There were 300 IP addresses targeted and the attack spanned nearly 30 countries worldwide. And the method used:


I’d hope that a bank would have better sense not to fall for a simple phising attack, but this wasn’t very simple. Most times, phishing attacks are aimed at the customers, trying to gain sensitive information. Carbanak targeted the machines in the banks directly, and finding ways to steal cash directly from the financial institution.

This same group is also thought to be behind several credit/debit card breaches at retail stores around the world, including Staples, however there has not been any noticable activity since the bank heists, which the story was covered by Brian Krebs back in December 2014.


Kaspersky Report:

-Jeremiah Faison

CryptoWall 2.0

CryptoWall is a virus known as ransomware. This virus is known to infiltrate your computer when you click on a legitimate-looking attachment or through existing malware that is in your hard drive. Once the virus is released it instantly encrypts all your files. Once all your files are encrypted you receive a ransom note demanding money for a decryption key. If the money it not received within a week, the price is doubled. After that is not paid then the decryption key would be destroyed and your files would be lost forever.

CryptoWall only accept Bitcoins as their currency, which can be even more difficult for some users who don’t know much about this online currency. Conveniently, the hackers attach a link on how Bitcoins work (with pictures).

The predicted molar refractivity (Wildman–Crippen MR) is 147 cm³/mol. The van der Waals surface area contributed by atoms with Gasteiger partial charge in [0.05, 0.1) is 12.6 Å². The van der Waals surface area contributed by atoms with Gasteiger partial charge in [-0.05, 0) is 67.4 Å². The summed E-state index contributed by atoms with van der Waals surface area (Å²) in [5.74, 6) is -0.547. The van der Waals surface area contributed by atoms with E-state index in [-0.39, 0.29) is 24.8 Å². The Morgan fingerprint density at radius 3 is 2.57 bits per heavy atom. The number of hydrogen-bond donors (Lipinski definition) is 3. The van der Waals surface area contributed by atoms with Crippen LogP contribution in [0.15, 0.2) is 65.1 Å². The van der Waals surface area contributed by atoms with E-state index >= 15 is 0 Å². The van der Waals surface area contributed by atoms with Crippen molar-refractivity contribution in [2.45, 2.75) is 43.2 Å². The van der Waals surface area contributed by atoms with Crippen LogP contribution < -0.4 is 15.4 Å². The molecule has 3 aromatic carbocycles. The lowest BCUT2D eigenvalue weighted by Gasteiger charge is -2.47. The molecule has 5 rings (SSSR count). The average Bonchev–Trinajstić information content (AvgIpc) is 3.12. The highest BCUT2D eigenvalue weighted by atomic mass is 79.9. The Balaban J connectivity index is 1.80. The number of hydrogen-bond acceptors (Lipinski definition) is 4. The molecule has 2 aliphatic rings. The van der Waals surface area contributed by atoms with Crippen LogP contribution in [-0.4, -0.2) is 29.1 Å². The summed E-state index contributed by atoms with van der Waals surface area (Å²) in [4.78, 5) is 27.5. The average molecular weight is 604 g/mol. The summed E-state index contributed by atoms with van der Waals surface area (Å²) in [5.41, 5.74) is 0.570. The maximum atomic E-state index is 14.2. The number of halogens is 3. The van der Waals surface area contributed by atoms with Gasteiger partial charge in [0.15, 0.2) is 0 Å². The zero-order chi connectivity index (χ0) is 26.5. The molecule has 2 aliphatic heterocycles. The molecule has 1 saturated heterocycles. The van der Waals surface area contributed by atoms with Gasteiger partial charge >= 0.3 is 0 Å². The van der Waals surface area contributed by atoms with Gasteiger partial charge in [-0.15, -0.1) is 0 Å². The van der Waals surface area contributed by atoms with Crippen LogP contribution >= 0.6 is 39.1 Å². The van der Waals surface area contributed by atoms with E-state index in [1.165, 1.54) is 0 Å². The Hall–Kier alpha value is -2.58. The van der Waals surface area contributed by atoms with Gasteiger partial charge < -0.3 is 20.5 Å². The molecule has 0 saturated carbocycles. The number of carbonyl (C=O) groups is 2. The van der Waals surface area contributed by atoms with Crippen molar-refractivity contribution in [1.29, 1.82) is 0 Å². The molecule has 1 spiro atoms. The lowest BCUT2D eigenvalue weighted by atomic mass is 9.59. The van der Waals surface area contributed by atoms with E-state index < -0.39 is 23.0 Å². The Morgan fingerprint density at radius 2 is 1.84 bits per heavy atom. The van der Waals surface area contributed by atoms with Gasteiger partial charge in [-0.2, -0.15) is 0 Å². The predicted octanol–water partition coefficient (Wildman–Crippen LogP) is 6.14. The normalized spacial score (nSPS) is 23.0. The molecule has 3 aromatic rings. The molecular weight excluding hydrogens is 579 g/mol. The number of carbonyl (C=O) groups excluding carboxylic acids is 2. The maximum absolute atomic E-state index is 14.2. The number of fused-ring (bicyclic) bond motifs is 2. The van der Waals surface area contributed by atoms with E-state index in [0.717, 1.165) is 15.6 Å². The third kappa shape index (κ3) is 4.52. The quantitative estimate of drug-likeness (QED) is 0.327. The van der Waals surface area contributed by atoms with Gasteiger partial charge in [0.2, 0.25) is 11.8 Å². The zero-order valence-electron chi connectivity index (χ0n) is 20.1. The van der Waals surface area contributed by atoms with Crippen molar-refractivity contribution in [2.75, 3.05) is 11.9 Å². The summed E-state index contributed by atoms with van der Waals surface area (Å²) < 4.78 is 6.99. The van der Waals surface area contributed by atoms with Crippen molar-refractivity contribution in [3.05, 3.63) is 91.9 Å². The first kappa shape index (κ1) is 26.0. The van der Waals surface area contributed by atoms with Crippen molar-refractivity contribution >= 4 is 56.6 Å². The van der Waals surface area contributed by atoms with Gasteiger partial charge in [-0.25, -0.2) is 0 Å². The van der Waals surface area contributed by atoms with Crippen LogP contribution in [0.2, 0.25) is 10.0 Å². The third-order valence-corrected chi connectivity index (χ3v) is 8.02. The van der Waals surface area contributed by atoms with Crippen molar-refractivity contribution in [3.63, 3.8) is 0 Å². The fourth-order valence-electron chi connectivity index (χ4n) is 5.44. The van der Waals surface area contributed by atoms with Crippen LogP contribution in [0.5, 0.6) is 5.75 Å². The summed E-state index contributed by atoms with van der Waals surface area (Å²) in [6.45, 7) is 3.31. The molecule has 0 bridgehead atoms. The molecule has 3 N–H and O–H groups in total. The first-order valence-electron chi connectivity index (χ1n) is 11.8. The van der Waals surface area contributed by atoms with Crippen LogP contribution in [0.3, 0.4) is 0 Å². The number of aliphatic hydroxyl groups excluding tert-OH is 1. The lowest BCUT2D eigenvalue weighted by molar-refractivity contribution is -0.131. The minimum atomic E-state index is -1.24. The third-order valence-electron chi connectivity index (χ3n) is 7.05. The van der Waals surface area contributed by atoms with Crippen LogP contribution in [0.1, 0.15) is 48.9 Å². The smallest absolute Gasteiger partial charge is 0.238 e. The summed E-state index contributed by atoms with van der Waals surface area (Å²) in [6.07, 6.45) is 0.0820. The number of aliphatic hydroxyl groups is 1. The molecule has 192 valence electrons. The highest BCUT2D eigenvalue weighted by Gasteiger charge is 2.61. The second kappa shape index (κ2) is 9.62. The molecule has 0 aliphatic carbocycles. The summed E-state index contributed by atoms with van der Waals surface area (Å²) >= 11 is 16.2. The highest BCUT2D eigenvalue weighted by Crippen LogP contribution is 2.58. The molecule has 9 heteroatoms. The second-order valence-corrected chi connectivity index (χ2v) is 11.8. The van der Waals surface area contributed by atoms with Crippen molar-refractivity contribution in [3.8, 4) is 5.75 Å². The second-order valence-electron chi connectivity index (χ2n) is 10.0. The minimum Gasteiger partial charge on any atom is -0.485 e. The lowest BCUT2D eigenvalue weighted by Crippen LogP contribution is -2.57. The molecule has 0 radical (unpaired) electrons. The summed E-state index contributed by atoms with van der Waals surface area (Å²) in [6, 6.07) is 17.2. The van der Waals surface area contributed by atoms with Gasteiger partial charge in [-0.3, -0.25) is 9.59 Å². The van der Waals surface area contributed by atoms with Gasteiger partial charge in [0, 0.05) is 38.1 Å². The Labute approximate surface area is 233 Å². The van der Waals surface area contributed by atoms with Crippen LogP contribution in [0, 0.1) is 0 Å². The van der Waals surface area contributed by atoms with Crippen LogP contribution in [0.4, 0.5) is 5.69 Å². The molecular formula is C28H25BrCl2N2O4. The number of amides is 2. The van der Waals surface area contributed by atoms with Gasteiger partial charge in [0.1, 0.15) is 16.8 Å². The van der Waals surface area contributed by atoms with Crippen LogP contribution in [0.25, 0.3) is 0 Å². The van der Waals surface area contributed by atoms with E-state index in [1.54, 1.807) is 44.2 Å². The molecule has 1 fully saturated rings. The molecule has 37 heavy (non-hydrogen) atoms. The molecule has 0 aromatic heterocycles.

Once you get this virus it is technically impossible to get rid of it without paying the ransom. So you are pretty much forced to pay up unless you want to lose your files. It is also hard for government agencies to crack down on these group of hackers, not because we can’t find them ( normally originating from Russia), but because its difficult getting foreign governments to cooperate and extradite them.

Some ways to avoid getting this ransomware would be not opening attachments from emails that don’t typically add attachments and aren’t very trustworthy. Also it would be very smart to keep your files backed up so if this does end up happening to you, you have a back up to fall back on and you won’t lose everything.

Patient Data Breached in Armed Robbery

Boston, MA – On September 24, 2014, A laptop and a cell phone containing patient data was stolen from a Brigham and Women’s Hospital physician. Even through both devices were encrypted, the assailants forced the physician to provide the pass codes to bypass the security measures. The press release issued on November 17 by the Brigham and Women’s  Hospitable indicted that 999 patients had some of the following information on the devices: names or partial names, medical record number, age, medications, or information about diagnosis and treatment. The patients received treatment at the hospitable between October 2011 and September 2014 and a small amount of the data were participants in research studies. The devices have not been recovered.

The Boston Police were notified immediately and the hospitable started an investigation and created a work group to deal with the incident. They are also reviewing policies and procedures  to better counter similar incidents in the future. The hospitable is also notifying the affected patients.

-David Mauriello